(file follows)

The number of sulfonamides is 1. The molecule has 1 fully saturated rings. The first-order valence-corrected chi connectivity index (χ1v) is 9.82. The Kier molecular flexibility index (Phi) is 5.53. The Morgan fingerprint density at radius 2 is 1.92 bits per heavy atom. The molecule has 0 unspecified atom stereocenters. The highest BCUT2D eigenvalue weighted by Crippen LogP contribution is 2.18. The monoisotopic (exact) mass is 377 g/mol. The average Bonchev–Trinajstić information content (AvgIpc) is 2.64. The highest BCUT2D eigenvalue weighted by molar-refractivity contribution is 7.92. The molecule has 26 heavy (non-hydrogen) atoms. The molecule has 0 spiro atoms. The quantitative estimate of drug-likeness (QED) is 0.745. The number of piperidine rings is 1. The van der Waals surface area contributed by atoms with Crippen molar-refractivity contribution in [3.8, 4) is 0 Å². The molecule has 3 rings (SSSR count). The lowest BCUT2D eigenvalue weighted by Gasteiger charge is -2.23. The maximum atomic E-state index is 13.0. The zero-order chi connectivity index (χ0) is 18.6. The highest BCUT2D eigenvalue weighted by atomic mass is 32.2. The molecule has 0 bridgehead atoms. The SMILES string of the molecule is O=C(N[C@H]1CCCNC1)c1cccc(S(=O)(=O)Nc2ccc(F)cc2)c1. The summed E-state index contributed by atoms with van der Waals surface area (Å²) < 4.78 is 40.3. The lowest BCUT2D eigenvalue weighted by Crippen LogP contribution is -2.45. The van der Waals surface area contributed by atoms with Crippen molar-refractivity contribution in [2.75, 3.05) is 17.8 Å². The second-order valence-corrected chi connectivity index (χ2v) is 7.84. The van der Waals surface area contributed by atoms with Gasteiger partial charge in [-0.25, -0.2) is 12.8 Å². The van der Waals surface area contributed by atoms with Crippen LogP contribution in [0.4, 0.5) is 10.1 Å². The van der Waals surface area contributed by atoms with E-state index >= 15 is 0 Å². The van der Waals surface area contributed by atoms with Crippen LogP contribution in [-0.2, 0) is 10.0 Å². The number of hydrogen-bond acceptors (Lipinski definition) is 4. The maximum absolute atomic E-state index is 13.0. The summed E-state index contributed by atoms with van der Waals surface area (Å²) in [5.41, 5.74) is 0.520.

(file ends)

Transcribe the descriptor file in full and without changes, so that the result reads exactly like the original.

The number of sulfonamides is 1. The molecule has 1 fully saturated rings. The first-order valence-corrected chi connectivity index (χ1v) is 9.82. The Kier molecular flexibility index (Phi) is 5.53. The Morgan fingerprint density at radius 2 is 1.92 bits per heavy atom. The molecule has 0 unspecified atom stereocenters. The highest BCUT2D eigenvalue weighted by Crippen LogP contribution is 2.18. The monoisotopic (exact) mass is 377 g/mol. The average Bonchev–Trinajstić information content (AvgIpc) is 2.64. The highest BCUT2D eigenvalue weighted by molar-refractivity contribution is 7.92. The molecule has 26 heavy (non-hydrogen) atoms. The molecule has 0 spiro atoms. The quantitative estimate of drug-likeness (QED) is 0.745. The number of piperidine rings is 1. The van der Waals surface area contributed by atoms with Crippen molar-refractivity contribution in [3.8, 4) is 0 Å². The molecule has 3 rings (SSSR count). The lowest BCUT2D eigenvalue weighted by Gasteiger charge is -2.23. The maximum atomic E-state index is 13.0. The zero-order chi connectivity index (χ0) is 18.6. The highest BCUT2D eigenvalue weighted by atomic mass is 32.2. The molecule has 0 bridgehead atoms. The SMILES string of the molecule is O=C(N[C@H]1CCCNC1)c1cccc(S(=O)(=O)Nc2ccc(F)cc2)c1. The summed E-state index contributed by atoms with van der Waals surface area (Å²) < 4.78 is 40.3. The lowest BCUT2D eigenvalue weighted by Crippen LogP contribution is -2.45. The van der Waals surface area contributed by atoms with Crippen molar-refractivity contribution in [2.75, 3.05) is 17.8 Å². The second-order valence-corrected chi connectivity index (χ2v) is 7.84. The van der Waals surface area contributed by atoms with Gasteiger partial charge in [-0.25, -0.2) is 12.8 Å². The van der Waals surface area contributed by atoms with Crippen LogP contribution in [0.4, 0.5) is 10.1 Å². The van der Waals surface area contributed by atoms with E-state index >= 15 is 0 Å². The van der Waals surface area contributed by atoms with Crippen LogP contribution in [-0.2, 0) is 10.0 Å². The number of hydrogen-bond acceptors (Lipinski definition) is 4. The maximum absolute atomic E-state index is 13.0. The summed E-state index contributed by atoms with van der Waals surface area (Å²) in [5.41, 5.74) is 0.520.